Agriculture Secretary Tom Vilsack is concerned about what a sequester could do to agriculture, according to an article in the Columbus Dispatch. If the automatic 10 percent spending cuts occur this Friday, Vilsack said there would be fewer farm loans, agency staff furloughs and possible consumer food shortages due to a lack of food inspectors.
According to the article, Yvonne Lesicko, Ohio Farm Bureau’s senior director of legislative and regulatory policy “is confident the USDA will do whatever it takes to keep the country’s food supply safe.”
It is critical that Congress deal with the sequestration, as well as other budget issues such as the debt ceiling, appropriations bills and annual budget, so that the Agriculture Committees can make progress on long-term farm policy via a five-year farm bill. Lack of a new farm bill is a big problem for farmers and ranchers around the country.
While much of the media attention has been focused on FSIS and food safety (meat inspection, etc., for USDA), one needs to keep in mind that has been the primary focus of Agriculture Secretary Tom Vilsack’s talking points. The reality is that a 5 percent cut to the USDA budget via a sequester hits virtually all of USDA’s programs – from nutrition and food safety to rural development and research to APHIS and conservation and farm programs and trade and . . . . .on down the line.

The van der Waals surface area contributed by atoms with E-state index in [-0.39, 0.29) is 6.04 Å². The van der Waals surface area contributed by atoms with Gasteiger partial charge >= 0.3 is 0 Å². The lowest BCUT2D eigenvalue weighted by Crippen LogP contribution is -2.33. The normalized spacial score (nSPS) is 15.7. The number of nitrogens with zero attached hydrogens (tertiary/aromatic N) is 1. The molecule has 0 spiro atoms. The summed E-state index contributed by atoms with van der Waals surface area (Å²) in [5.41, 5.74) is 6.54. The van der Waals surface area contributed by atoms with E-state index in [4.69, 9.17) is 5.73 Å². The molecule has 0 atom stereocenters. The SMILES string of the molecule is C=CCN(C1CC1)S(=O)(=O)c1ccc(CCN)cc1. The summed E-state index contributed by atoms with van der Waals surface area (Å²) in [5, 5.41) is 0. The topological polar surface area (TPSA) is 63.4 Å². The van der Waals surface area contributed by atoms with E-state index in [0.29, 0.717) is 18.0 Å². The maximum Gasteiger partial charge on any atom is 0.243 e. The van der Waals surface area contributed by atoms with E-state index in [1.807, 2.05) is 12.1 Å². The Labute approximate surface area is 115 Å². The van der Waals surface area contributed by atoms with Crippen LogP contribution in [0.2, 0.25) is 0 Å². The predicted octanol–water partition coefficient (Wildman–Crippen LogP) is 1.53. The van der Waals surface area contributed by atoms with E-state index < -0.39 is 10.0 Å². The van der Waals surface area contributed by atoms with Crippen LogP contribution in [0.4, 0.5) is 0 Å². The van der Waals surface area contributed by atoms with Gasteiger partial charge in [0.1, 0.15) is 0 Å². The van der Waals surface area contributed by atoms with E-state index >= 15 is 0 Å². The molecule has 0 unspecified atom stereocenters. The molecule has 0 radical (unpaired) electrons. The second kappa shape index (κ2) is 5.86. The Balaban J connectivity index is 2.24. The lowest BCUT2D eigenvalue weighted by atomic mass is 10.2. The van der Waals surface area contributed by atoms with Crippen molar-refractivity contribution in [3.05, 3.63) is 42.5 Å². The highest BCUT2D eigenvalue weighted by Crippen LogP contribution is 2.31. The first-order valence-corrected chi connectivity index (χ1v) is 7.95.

The effects of a sequestration will be especially felt given that the federal government is 6 months into its fiscal year – so if the 5 percent cut occurs, then Sec. Vilsack will have to cut 5 percent of his total outlays from the remaining 6 months of allocated funds – effectively a 10 percent cut on what he has left to cover programs and personnel.
Virtually every corner of USDA’s budget will be hit – and those cuts will be felt in numerous direct and indirect ways by farmers, ranchers, rural communities – and states, who administer many of the nutrition assistance programs.